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brandy1017 34,647 Views

Joined: Jun 30, '02; Posts: 2,179 (68% Liked) ; Likes: 4,921

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  • Jun 17

    Quote from RNperdiem
    I am fighting a temporary bout of absolute exhaustion too. I first read your post waiting for my son's neurosurgeon to tell me how the operation went. Big stress = big exhaustion. I force myself to eat regular nutritious meals, get outside every day, try to sleep well, and make good use of people who want to help.
    RNperdiem,

    I hope your son is doing well and recovering with flying colors. Sending best wishes!

  • Jun 15

    First and foremost, don't feel bad about feeling bad. I've been a nurse for 4 years and I remember feeling exactly the same for about 1.5 to 2 years after graduating. I'm not going to lie, it is very difficult to be present physically, mentally and emotionally at work while going through this. It does not mean you're in the wrong field or that you're not good. If you feel unsure, then review material, don't just worry because worrying won't get anything done. Secondly, you MUST vent to someone. The more you hold on to this the harder it will be. This feeling will go away and things will get easier to bear, not because they're easy but because you will feel confident enough to handle things. So, I recommend reviewing material and going over things to ease your anxiety. Also, do something on your days off that you enjoy, like writing and painting (I like doing that). What I used to do was print positive statements and put them on my night stand, that way I can see positive statements before closing my eyes at bedtime and also be the first thing I see when I open them. I was never one to pray, but I learned to once I got into this profession, I prayed before every shift and also before bed. It takes a lot for some of us to be able to be okay; we have to find different methods to calm that anxiety and switch the negativity to positivity, but do it anyway. What ever it takes, do it. Because I can assure you, this profession is worth all of the difficulties and stresses that come along. You will see it in your patient's faces and all the people that you touch. Don't give up.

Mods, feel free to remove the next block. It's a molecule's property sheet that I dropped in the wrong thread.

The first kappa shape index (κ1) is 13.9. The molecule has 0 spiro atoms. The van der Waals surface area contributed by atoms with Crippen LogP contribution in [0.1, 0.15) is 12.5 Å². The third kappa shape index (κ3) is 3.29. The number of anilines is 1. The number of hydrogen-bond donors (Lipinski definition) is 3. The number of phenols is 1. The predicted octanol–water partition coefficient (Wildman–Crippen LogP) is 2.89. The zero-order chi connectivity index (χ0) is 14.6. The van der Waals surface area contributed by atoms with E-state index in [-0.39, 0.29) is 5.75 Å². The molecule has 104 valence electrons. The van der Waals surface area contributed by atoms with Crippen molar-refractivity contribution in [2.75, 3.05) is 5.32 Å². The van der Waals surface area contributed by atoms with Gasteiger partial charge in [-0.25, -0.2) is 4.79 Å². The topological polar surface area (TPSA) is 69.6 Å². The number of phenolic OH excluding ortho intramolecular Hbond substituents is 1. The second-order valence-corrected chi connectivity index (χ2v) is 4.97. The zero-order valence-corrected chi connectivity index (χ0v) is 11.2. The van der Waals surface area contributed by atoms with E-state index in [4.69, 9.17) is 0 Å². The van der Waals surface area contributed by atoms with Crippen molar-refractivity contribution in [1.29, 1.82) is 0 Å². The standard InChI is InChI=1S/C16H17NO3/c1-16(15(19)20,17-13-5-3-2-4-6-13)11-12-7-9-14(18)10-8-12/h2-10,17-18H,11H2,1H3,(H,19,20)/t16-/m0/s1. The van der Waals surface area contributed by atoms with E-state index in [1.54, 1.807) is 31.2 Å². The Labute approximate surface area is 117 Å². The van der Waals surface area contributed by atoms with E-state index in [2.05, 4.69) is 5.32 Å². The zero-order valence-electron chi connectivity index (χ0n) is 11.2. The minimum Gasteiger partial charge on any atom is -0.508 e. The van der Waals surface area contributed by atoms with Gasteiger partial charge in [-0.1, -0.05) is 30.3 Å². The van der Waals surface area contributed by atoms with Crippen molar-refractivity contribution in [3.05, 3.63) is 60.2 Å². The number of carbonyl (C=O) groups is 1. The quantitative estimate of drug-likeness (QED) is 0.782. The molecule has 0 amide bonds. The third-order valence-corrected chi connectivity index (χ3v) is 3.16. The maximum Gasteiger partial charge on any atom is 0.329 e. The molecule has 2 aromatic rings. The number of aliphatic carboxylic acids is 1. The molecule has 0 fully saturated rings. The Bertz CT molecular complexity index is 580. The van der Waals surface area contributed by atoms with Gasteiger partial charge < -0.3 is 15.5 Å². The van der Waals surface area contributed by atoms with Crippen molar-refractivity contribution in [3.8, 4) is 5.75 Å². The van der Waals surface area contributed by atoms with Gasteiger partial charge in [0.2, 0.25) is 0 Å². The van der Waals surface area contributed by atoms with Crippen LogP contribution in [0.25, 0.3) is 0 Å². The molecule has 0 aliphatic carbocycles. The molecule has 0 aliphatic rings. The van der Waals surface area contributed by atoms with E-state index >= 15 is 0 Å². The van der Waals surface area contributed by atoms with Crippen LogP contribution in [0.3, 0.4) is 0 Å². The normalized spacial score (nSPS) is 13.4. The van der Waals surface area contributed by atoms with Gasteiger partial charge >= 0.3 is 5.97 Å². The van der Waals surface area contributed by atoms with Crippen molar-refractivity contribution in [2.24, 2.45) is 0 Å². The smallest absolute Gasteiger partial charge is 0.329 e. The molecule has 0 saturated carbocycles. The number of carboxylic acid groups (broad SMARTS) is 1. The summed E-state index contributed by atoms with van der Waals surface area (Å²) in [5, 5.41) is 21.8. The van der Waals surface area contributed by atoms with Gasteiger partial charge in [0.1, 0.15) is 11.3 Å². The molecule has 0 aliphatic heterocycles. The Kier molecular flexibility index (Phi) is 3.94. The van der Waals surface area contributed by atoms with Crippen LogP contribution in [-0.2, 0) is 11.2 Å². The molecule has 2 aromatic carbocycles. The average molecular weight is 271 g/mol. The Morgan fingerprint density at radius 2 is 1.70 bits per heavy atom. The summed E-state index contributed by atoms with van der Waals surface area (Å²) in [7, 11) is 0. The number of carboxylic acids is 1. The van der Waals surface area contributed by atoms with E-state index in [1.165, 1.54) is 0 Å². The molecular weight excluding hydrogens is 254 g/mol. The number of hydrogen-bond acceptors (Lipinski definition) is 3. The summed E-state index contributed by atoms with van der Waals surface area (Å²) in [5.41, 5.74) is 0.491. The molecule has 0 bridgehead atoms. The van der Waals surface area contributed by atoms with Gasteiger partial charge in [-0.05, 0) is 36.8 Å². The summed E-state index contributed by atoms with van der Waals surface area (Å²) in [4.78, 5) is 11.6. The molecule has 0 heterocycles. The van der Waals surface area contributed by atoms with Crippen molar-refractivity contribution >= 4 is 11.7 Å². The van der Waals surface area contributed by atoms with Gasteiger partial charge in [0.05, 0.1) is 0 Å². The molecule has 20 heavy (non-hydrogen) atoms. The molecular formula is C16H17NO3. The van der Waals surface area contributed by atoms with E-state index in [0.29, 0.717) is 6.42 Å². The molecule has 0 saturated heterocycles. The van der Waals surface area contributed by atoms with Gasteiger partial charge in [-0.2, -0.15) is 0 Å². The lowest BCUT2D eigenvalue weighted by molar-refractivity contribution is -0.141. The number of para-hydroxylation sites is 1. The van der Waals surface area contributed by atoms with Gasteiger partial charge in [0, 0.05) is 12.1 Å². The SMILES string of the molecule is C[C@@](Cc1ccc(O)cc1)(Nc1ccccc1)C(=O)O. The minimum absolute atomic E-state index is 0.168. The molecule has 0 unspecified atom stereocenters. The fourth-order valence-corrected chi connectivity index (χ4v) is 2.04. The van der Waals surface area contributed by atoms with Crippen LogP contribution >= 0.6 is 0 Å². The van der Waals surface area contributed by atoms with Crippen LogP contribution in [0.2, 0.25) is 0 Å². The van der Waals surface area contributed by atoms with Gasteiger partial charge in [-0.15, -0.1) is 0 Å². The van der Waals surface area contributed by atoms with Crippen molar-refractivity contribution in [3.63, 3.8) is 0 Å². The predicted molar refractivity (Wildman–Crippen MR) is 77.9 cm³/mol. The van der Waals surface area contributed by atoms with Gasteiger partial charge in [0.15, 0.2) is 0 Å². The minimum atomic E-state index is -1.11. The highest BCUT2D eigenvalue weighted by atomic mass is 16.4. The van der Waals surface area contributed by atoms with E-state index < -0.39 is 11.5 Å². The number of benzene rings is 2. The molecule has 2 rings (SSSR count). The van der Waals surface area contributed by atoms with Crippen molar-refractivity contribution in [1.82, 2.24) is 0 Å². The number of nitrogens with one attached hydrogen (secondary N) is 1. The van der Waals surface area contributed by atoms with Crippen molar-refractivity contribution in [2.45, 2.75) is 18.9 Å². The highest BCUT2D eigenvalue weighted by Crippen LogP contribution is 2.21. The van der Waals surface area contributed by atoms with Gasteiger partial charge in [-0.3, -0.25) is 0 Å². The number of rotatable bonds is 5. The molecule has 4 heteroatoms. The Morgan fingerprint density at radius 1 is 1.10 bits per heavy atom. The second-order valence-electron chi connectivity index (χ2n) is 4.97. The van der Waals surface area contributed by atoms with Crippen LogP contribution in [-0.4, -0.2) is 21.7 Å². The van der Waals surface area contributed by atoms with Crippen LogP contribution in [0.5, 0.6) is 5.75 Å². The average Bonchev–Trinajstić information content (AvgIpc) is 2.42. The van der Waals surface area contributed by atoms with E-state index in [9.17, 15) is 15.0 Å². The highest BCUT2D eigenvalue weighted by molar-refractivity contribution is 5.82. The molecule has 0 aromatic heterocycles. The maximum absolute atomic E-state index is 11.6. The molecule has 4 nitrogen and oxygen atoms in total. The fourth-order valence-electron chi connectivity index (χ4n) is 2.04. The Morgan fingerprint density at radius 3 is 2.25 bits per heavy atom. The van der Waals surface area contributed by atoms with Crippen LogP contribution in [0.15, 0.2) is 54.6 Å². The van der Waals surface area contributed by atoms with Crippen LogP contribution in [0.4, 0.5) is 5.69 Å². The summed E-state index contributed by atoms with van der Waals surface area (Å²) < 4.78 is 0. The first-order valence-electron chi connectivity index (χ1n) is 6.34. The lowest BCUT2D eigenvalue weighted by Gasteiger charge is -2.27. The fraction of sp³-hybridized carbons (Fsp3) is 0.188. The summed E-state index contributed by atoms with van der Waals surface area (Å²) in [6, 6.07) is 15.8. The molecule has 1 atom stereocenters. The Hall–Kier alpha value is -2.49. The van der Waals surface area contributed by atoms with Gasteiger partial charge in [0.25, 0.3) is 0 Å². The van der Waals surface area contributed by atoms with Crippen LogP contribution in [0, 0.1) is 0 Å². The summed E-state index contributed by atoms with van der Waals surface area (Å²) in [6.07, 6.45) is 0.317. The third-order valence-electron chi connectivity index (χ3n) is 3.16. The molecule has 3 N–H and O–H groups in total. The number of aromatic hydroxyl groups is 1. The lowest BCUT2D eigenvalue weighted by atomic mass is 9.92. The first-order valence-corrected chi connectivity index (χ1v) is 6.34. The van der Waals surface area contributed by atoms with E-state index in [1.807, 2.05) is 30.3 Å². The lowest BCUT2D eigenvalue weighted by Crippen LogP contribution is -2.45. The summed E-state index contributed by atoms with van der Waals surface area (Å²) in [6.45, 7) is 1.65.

• Jun 15

    I think the problem is that the job market has changed and employers have not adjusted to that change yet.

    Nurses are in very high demand where I live. Nurses can pick where they want to work. But employers are still operating as though every job offer is a gift from God, and anyone who gets one should take it.

    Prospective employees should be given an opportunity to shadow, time to make a decision and an opportunity to review the details of the employee contract before an offer is accepted. None of the job offers I have gotten since I graduated have provided all of these.

    Employees are left to take jobs blindly. It's not surprising that they are often left in positions that are not a good fit.

  • Jun 15

    Quote from klone
    Employment at will. The employer or the employee can terminate employment at any time, for any reason, or no reason at all.